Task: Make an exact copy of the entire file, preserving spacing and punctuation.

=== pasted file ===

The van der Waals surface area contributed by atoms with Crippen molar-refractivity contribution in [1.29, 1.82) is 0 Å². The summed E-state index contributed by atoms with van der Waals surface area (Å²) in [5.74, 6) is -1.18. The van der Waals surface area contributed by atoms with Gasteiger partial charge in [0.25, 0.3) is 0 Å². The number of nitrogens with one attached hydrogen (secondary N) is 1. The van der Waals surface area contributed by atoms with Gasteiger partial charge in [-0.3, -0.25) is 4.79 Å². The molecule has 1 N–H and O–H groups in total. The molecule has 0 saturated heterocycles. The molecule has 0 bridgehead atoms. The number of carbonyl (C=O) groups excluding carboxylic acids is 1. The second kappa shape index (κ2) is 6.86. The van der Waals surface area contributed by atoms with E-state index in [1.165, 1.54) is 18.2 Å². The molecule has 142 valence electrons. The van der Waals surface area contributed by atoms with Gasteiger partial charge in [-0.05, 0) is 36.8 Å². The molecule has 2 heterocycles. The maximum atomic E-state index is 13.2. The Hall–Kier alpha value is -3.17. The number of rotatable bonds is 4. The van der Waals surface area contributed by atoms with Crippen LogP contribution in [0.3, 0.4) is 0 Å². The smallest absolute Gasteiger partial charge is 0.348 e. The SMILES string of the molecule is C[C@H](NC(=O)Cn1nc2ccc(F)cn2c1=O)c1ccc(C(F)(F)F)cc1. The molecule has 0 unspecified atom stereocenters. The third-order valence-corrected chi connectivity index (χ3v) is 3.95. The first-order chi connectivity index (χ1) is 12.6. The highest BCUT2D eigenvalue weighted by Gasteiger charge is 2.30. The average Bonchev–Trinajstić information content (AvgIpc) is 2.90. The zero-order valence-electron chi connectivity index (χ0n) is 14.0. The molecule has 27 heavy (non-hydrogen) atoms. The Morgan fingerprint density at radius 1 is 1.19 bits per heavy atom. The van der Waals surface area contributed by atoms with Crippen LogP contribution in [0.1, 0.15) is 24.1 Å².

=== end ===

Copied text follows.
The van der Waals surface area contributed by atoms with Crippen molar-refractivity contribution in [1.29, 1.82) is 0 Å². The summed E-state index contributed by atoms with van der Waals surface area (Å²) in [5.74, 6) is -1.18. The van der Waals surface area contributed by atoms with Gasteiger partial charge in [0.25, 0.3) is 0 Å². The number of nitrogens with one attached hydrogen (secondary N) is 1. The van der Waals surface area contributed by atoms with Gasteiger partial charge in [-0.3, -0.25) is 4.79 Å². The molecule has 1 N–H and O–H groups in total. The molecule has 0 saturated heterocycles. The molecule has 0 bridgehead atoms. The number of carbonyl (C=O) groups excluding carboxylic acids is 1. The second kappa shape index (κ2) is 6.86. The van der Waals surface area contributed by atoms with E-state index in [1.165, 1.54) is 18.2 Å². The molecule has 142 valence electrons. The van der Waals surface area contributed by atoms with Gasteiger partial charge in [-0.05, 0) is 36.8 Å². The molecule has 2 heterocycles. The maximum atomic E-state index is 13.2. The Hall–Kier alpha value is -3.17. The number of rotatable bonds is 4. The van der Waals surface area contributed by atoms with Crippen LogP contribution in [0.3, 0.4) is 0 Å². The smallest absolute Gasteiger partial charge is 0.348 e. The SMILES string of the molecule is C[C@H](NC(=O)Cn1nc2ccc(F)cn2c1=O)c1ccc(C(F)(F)F)cc1. The molecule has 0 unspecified atom stereocenters. The third-order valence-corrected chi connectivity index (χ3v) is 3.95. The first-order chi connectivity index (χ1) is 12.6. The highest BCUT2D eigenvalue weighted by Gasteiger charge is 2.30. The average Bonchev–Trinajstić information content (AvgIpc) is 2.90. The zero-order valence-electron chi connectivity index (χ0n) is 14.0. The molecule has 27 heavy (non-hydrogen) atoms. The Morgan fingerprint density at radius 1 is 1.19 bits per heavy atom. The van der Waals surface area contributed by atoms with Crippen LogP contribution in [0.1, 0.15) is 24.1 Å².